Laboratory studies of radionuclide transport in fractured Climax granite [electronic resource].
- Livermore, Calif : Lawrence Livermore National Laboratory, 1982.
Oak Ridge, Tenn. : Distributed by the Office of Scientific and Technical Information, U.S. Dept. of Energy.
- Physical Description:
- 73 pages : digital, PDF file
- Additional Creators:
- Lawrence Livermore National Laboratory
United States. Department of Energy. Office of Scientific and Technical Information
- This report documents our laboratory studies of radionuclide transport in fractured granite cores. To simulate natural conditions, our laboratory studies used naturally fractured cores and natural ground water from the Climax Granite Stock at the Nevada Test Site. For comparison, additional tests used artificially fractured granite cores or distilled water. Relative to the flow of tritiated water, ⁸⁵Sr and /sup 95m/Tc showed little or no retardation, whereas ¹³⁷Cs was retarded. After the transport runs the cores retained varying amounts of the injected radionuclides along the fracture. Autoradiography revealed some correlation between sorption and the fracture fill material. Strontium and cesium retention increased when the change was made from natural ground water to distilled water. Artificial fractures retained less ¹³⁷Cs than most natural fractures. Estimated fracture apertures from 18 to 60 μm and hydraulic conductivities from 1.7 to 26 x 10⁻³ m/s were calculated from the core measurements.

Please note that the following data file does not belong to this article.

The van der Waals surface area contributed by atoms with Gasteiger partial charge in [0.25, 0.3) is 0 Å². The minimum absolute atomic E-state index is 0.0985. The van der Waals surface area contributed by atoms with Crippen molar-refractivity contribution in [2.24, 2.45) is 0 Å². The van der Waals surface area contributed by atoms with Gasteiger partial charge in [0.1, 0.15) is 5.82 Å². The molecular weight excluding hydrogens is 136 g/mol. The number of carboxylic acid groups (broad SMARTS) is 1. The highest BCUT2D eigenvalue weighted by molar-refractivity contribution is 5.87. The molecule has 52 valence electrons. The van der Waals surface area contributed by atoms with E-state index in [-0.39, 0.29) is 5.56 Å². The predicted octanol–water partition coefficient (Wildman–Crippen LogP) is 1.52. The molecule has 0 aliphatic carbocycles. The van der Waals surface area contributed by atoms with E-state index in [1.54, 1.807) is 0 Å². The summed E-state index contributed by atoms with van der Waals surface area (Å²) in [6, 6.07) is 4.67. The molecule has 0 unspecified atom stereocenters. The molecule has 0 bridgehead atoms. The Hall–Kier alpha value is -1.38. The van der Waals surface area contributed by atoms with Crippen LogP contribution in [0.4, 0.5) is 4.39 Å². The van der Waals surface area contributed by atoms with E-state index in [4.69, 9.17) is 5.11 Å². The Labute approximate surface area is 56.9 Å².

- Published through SciTech Connect.
Failor, R.; Raber, E.; Isherwood, D.; Vandergraaf, T.
- Funding Information:
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